highest tribunal of the State voices the unwritten practices, trans- actions, and views of her people for ages. It declares practical constructions that have become inveterate. It sees in the ordi- nance of 1 64 1 the coloring that centuries have given it, and things that the closest student of its phraseology might not discern; and they may well hold that colonial wisdom left no footing in this Commonwealth for any such doctrine as alleged; that reasons of loftier utility control here which were dominant and supreme long prior to the Constitution itself.
It may be, therefore, that the query as to the limit of the ripa- rian's title by English common law never will arise as an isolated question here. A moot point, a fancy conundrum, received not much attention from our court. It must come to its bar in connec- tion with our ways, methods, and circumstances of all these years.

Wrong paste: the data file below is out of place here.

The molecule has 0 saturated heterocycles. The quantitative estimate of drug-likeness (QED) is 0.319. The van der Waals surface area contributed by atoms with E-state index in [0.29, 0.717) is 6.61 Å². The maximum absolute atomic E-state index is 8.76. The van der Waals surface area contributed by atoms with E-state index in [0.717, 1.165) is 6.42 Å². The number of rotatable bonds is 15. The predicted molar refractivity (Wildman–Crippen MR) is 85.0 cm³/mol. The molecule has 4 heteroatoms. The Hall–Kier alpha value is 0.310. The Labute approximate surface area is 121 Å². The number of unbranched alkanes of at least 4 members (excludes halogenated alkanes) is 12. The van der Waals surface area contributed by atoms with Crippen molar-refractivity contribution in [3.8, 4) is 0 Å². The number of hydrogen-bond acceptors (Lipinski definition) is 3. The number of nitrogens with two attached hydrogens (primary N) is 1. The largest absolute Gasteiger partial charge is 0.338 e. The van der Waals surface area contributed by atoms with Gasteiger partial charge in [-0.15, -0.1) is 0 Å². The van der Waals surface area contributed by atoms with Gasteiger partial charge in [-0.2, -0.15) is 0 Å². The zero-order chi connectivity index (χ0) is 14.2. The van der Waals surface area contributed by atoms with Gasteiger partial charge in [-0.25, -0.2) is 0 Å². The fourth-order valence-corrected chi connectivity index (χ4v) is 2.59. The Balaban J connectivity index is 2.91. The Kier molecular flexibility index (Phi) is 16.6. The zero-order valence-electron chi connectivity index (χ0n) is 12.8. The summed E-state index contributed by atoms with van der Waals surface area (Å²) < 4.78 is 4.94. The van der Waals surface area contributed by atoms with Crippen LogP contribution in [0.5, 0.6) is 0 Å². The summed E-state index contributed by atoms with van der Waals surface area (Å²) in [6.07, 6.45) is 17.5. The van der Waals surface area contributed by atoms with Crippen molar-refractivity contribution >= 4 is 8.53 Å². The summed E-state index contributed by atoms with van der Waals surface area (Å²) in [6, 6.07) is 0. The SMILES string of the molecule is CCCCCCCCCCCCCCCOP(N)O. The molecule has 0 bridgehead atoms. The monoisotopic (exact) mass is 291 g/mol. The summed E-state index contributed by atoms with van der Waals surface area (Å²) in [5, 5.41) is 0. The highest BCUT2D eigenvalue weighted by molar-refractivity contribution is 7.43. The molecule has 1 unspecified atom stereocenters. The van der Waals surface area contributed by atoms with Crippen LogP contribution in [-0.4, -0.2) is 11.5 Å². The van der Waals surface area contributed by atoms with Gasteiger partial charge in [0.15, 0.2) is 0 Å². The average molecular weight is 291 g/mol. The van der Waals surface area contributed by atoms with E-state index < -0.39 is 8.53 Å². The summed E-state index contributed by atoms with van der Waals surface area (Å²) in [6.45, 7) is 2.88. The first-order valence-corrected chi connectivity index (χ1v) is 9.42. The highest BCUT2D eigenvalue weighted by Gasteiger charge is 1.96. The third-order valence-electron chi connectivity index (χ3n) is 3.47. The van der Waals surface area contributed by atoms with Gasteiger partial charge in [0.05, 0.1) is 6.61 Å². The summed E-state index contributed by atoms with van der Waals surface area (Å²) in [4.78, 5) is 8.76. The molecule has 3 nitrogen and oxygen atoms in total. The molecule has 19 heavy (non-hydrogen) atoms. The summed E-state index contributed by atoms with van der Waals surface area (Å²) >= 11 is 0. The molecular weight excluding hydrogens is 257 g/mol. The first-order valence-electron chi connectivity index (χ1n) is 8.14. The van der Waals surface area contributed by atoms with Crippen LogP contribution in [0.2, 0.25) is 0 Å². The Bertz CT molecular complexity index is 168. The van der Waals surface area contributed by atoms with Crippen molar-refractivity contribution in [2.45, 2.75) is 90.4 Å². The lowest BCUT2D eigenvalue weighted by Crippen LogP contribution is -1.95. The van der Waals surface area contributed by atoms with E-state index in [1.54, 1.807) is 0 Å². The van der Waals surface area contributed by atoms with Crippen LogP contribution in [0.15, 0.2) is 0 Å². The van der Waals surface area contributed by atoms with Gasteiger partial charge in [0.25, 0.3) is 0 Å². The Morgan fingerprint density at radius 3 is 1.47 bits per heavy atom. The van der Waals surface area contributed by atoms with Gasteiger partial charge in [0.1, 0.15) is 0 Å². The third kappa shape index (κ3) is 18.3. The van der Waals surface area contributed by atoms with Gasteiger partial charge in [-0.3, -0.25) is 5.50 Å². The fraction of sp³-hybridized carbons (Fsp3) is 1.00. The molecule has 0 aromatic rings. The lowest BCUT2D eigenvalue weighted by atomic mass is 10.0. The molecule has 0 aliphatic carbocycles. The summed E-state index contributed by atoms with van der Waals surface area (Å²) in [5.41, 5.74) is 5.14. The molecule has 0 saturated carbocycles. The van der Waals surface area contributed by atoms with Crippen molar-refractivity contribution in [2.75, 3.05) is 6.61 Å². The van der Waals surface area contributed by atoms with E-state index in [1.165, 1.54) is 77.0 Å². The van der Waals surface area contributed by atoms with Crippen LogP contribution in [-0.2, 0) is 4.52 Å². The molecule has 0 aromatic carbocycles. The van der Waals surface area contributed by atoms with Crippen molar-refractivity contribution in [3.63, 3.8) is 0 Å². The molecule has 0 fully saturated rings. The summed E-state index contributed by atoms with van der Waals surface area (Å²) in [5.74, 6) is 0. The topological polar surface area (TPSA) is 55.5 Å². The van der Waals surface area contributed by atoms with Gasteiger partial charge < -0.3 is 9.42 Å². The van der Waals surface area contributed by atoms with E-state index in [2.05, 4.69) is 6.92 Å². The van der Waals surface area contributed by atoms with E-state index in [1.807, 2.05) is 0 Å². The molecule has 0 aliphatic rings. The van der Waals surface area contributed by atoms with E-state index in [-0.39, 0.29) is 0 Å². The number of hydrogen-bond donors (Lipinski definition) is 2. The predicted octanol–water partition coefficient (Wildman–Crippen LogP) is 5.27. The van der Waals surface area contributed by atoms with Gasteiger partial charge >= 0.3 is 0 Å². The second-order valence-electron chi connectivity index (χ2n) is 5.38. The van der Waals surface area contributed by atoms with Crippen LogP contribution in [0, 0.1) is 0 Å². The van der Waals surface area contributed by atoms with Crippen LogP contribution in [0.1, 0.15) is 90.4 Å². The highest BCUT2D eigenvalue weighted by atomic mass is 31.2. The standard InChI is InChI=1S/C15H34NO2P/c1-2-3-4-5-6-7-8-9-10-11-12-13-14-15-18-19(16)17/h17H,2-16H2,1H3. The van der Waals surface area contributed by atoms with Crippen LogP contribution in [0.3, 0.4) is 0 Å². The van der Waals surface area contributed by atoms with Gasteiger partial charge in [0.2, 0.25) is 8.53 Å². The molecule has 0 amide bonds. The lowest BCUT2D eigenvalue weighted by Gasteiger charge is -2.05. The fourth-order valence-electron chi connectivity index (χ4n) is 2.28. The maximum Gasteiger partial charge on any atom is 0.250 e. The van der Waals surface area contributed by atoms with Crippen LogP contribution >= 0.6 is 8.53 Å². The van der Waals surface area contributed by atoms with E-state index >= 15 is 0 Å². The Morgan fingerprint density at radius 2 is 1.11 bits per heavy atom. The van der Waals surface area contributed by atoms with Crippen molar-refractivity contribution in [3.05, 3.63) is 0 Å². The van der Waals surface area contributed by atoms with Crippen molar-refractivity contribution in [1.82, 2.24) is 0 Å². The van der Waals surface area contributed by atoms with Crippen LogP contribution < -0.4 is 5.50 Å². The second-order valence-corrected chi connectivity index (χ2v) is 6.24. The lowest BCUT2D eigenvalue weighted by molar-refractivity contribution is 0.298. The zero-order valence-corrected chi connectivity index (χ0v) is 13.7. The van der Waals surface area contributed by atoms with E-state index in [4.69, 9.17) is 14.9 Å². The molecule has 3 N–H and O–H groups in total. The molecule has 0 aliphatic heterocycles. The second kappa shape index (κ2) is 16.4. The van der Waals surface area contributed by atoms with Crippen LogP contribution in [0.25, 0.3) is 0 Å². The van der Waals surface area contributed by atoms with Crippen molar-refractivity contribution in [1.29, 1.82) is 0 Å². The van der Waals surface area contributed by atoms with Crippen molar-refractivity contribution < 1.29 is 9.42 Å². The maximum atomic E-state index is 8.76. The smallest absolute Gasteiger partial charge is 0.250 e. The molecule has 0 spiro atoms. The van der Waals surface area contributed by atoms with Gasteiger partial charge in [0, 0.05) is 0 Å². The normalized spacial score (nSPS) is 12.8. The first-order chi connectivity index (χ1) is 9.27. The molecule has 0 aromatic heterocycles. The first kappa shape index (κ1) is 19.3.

Nor can we expect if the Fall. River case reaches Washington, that this debate concerning the metes and bounds of a " species of land" will be continued there. It is not a Federal question.
Thos, M, Stetson. New Bedford, Mass.